Perhaps a sample calculation for just the first one too.

    Thanks
    If you're interested, for my senior High School project I wrote a 100 page manual on how to compute difficult limits, I could send it to you. Besides that I don't know many places where you can find material on "techniques" of limit evaluation.

    Here's a thread you might find interesting from my past life
    Follow Math Help Forum on Facebook and Google+

  6. #6
    Member
    Joined
    Apr 2010
    Posts
    81

    Limit regarding pi

    <br />
\displaystyle \lim_{x\to \pi^+} \left(4x-4\pi \right)\tan\!\left(\frac{x}{2}\right)<br />


    <br />
\displaystyle let f(x)=(4x-4\pi) ; g(x)=\tan(\frac{x}{2})<br />

    so, therefore
    <br />
\displaystyle Lim( f(x)* g(x) ) = lim F(x) * lim G(x)<br />

    for g(x)
    <br />
\displaystyle U=\frac{x}{2}<br />
    <br />
\displaystyle U*\frac{\tan U}{U} = U * 1 = U<br />

    So, the limit for g(x) is \displaystyle\frac{\pi}{2}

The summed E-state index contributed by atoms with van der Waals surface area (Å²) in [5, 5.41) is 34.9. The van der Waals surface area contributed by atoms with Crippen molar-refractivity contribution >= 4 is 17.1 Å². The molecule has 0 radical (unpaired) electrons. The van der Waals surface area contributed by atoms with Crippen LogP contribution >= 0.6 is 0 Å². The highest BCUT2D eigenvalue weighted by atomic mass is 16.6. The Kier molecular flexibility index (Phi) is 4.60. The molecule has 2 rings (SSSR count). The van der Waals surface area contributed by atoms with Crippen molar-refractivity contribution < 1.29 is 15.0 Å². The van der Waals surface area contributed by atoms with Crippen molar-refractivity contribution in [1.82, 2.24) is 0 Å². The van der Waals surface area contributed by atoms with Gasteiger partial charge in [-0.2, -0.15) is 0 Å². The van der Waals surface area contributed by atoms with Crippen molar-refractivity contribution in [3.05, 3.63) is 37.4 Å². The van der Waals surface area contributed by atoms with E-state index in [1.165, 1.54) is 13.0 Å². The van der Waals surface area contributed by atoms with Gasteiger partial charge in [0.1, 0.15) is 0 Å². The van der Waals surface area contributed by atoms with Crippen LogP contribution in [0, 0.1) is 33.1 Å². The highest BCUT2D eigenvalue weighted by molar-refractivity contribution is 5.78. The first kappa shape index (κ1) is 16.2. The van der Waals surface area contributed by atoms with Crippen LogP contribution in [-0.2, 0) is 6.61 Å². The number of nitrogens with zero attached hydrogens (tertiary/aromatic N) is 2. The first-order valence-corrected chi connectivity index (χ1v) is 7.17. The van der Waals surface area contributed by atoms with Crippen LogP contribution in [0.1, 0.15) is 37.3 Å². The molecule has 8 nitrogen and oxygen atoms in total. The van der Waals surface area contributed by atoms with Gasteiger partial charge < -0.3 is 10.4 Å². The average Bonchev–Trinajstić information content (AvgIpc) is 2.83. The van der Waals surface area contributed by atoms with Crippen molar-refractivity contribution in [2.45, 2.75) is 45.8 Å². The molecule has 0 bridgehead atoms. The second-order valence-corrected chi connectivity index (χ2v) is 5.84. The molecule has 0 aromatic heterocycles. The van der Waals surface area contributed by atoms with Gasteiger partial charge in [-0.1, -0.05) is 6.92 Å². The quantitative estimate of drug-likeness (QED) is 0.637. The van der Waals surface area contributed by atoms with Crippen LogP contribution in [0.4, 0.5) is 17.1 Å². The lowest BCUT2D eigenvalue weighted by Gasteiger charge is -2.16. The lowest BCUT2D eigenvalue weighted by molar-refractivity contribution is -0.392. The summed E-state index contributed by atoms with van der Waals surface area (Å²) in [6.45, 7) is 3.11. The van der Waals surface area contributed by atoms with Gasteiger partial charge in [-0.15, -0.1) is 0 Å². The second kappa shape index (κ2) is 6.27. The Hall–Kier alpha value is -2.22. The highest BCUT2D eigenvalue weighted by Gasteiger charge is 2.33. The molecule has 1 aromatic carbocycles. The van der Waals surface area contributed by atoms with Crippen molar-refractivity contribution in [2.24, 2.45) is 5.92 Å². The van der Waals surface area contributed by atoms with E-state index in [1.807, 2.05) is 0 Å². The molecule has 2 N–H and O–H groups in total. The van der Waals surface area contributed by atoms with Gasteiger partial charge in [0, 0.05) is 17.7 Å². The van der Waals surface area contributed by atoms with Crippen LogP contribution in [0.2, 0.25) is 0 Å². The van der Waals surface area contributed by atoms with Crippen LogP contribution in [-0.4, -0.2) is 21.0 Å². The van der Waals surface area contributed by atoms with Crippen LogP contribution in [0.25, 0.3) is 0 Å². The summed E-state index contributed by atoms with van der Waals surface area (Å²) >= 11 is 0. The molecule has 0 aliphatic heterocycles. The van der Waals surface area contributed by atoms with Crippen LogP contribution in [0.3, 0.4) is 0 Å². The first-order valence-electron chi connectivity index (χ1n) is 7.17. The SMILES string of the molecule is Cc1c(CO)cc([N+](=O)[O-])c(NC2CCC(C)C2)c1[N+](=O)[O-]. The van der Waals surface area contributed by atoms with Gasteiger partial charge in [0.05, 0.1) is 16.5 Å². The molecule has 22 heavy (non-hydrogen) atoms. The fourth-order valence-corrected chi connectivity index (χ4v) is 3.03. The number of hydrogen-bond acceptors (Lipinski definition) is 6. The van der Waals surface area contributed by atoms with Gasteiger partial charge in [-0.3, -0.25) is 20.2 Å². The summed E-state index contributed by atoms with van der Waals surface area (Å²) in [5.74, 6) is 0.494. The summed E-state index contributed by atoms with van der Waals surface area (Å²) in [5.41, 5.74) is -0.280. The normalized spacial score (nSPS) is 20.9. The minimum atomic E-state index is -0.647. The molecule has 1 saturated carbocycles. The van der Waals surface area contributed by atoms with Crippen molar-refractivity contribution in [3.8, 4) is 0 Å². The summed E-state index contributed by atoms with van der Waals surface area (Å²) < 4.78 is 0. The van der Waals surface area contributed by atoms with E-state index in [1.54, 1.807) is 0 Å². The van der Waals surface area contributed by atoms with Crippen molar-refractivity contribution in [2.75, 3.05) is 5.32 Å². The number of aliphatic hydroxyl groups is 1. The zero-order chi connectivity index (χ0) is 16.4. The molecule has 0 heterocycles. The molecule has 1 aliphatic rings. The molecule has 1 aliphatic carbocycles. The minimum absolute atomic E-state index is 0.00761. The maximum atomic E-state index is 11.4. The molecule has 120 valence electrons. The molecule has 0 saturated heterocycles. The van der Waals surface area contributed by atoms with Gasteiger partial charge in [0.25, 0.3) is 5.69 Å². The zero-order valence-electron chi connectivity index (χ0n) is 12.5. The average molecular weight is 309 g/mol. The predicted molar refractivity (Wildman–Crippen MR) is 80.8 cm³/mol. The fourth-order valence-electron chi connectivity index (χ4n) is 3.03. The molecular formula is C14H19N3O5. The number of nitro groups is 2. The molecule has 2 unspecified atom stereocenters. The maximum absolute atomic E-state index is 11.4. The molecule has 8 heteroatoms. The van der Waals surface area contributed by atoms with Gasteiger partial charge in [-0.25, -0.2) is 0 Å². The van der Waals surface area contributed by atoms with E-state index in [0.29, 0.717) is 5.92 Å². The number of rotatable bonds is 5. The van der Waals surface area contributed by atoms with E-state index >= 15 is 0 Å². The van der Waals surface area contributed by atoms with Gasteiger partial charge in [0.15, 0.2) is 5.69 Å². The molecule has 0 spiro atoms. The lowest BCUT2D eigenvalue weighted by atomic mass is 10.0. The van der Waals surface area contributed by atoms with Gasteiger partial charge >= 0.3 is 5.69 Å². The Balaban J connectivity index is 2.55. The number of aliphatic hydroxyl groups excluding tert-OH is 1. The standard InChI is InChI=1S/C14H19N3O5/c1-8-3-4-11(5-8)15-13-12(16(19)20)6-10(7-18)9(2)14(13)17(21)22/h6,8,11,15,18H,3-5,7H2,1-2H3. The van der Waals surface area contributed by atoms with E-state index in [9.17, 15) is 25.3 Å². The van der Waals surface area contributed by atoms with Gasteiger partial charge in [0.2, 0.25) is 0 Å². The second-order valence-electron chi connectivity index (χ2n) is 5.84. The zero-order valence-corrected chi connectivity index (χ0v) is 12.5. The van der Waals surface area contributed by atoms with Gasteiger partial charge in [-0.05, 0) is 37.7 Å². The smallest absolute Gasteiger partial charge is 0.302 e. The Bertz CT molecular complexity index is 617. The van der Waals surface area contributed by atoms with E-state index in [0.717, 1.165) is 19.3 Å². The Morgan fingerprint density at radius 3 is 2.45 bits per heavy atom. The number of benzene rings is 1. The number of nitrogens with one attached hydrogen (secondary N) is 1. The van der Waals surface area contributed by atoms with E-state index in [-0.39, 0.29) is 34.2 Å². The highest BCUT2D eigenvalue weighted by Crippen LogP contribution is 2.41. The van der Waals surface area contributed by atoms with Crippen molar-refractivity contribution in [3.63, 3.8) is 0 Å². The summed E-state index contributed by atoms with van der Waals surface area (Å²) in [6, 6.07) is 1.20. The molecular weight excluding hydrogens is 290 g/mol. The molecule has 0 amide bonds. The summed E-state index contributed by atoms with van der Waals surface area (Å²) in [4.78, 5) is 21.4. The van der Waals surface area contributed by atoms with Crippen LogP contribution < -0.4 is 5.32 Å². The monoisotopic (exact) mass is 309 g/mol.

Now, for dealing with f(x)
    <br />
\displaystyle (4x-4\pi) =0<br />

    no matter how I move these variables around, f(x) always ends up zero, sending my entire limit to zero - which is incorrect! What am I missing here?

    Thanks!
    Follow Math Help Forum on Facebook and Google+

  7. #7
    Rhymes with Orange Chris L T521's Avatar
    Joined
    May 2008
    From
    Chicago, IL
    Posts
    2,844
    Thanks
    3
    Quote Originally Posted by Vamz View Post
    <br />
\displaystyle \lim_{x\to \pi^+} \left(4x-4\pi \right)\tan\!\left(\frac{x}{2}\right)<br />

    <br />
\displaystyle let f(x)=(4x-4\pi) ; g(x)=\tan(\frac{x}{2})<br />

    so, therefore
    <br />
\displaystyle Lim( f(x)* g(x) ) = Lim f(x) * Lim g(x)<br />